He also says that when looking at fatality statistics, it’s helpful to get a wide picture — similar to the term that you would consider when evaluating an investment. He says we need to look at 20, 30, or even 40 years ago compared to now to get a general trend — which he says is positive.
We asked Kurtz what can be done to reduce the number of fatal crashes. Of course, he cited some of the things you would expect like slowing down, not driving under the influence of alcohol and drugs, not driving distracted, staying alert, and wearing your seat belt. But he also says police presence helps make a difference.
Northwest, Iowa – If you’re enrolled in a 2015 Marketplace health insurance plan, you can renew or change plans for 2016, however, the window closes Dec. 15th. If you haven’t applied for insurance on HealthCare.gov before, Iowa State University Extension and Outreach says there are some things you’ll need to know about the Health Insurance Marketplace (sometimes known as the health insurance “exchange” or “Obamacare exchange”).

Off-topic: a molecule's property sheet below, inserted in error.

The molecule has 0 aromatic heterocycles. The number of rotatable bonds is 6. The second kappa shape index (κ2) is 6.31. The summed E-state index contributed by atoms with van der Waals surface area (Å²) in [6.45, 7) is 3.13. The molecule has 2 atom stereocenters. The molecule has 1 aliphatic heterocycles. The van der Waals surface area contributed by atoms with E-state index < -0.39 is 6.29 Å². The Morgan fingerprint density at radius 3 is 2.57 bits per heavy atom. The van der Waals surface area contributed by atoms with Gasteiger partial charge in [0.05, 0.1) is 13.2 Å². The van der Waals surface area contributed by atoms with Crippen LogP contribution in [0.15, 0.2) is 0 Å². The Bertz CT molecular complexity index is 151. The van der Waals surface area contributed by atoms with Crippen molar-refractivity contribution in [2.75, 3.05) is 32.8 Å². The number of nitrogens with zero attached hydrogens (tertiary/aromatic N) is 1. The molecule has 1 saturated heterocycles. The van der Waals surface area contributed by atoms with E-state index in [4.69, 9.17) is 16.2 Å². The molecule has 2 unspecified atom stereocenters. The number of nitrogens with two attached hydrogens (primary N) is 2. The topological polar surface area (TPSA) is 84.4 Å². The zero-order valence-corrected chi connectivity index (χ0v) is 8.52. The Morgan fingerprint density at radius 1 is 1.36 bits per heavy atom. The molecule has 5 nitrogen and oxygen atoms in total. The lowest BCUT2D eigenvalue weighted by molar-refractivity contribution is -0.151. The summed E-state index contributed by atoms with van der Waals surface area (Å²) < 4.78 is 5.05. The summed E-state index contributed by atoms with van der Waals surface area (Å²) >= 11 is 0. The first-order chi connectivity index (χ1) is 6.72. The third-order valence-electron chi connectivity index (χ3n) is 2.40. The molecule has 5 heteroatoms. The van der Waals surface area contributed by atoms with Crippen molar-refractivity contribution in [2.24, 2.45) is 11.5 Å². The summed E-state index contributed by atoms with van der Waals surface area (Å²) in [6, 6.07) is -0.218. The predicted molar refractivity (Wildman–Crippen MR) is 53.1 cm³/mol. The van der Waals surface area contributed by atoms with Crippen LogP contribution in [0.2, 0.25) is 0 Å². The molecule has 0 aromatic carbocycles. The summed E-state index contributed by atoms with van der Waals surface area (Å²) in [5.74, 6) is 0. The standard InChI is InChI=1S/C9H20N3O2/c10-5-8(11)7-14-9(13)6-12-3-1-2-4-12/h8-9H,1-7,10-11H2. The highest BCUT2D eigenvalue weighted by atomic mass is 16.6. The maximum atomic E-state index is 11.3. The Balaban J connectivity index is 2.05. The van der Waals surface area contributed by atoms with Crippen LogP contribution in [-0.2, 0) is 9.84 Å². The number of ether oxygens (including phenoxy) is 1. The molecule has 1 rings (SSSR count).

Iowa State University Extension and Outreach is offering two free workshops to help area residents understand how to make smart choices for purchasing health care coverage. The Smart Choice Health Insurance workshops build health insurance literacy so you can make informed decisions and choose a health insurance policy that meets your needs.
Workshops are Wednesday, Jan. 13 from 10-11 a.m. at the Sioux Center Community Hospital and Health Center in Conference Room 1, located at 1101 9th Street SE, and from 5 – 6 p.m. at the Osceola Community Hospital in Sibley, in the Hospital Education Room. Snow dates for workshops are Wednesday, Jan. 20.